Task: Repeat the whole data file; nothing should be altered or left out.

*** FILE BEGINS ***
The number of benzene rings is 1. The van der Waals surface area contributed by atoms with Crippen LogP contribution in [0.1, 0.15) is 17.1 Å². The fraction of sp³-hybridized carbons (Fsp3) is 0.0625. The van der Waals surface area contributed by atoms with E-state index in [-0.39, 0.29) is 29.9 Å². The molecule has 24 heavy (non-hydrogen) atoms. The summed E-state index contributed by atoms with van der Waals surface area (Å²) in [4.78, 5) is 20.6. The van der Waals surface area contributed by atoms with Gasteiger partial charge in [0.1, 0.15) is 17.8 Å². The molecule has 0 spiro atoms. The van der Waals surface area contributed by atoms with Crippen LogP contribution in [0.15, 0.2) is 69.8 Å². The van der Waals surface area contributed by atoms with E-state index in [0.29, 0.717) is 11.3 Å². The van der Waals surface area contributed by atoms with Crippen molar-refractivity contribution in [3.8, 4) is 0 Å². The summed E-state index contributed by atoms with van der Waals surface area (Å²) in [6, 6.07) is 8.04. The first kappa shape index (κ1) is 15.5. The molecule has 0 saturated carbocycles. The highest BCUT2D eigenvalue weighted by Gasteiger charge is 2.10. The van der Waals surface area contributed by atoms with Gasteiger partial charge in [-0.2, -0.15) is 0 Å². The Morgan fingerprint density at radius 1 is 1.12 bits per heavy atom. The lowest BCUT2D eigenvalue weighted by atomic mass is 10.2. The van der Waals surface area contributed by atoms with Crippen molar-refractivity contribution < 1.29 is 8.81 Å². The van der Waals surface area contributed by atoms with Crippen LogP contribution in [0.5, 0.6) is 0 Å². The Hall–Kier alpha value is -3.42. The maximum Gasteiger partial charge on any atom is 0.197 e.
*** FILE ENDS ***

The number of benzene rings is 1. The van der Waals surface area contributed by atoms with Crippen LogP contribution in [0.1, 0.15) is 17.1 Å². The fraction of sp³-hybridized carbons (Fsp3) is 0.0625. The van der Waals surface area contributed by atoms with E-state index in [-0.39, 0.29) is 29.9 Å². The molecule has 24 heavy (non-hydrogen) atoms. The summed E-state index contributed by atoms with van der Waals surface area (Å²) in [4.78, 5) is 20.6. The van der Waals surface area contributed by atoms with Gasteiger partial charge in [0.1, 0.15) is 17.8 Å². The molecule has 0 spiro atoms. The van der Waals surface area contributed by atoms with Crippen LogP contribution in [0.15, 0.2) is 69.8 Å². The van der Waals surface area contributed by atoms with E-state index in [0.29, 0.717) is 11.3 Å². The van der Waals surface area contributed by atoms with Crippen molar-refractivity contribution in [3.8, 4) is 0 Å². The summed E-state index contributed by atoms with van der Waals surface area (Å²) in [6, 6.07) is 8.04. The first kappa shape index (κ1) is 15.5. The molecule has 0 saturated carbocycles. The highest BCUT2D eigenvalue weighted by Gasteiger charge is 2.10. The van der Waals surface area contributed by atoms with Gasteiger partial charge in [-0.2, -0.15) is 0 Å². The Morgan fingerprint density at radius 1 is 1.12 bits per heavy atom. The lowest BCUT2D eigenvalue weighted by atomic mass is 10.2. The van der Waals surface area contributed by atoms with Crippen molar-refractivity contribution < 1.29 is 8.81 Å². The van der Waals surface area contributed by atoms with Crippen LogP contribution in [0.5, 0.6) is 0 Å². The Hall–Kier alpha value is -3.42. The maximum Gasteiger partial charge on any atom is 0.197 e.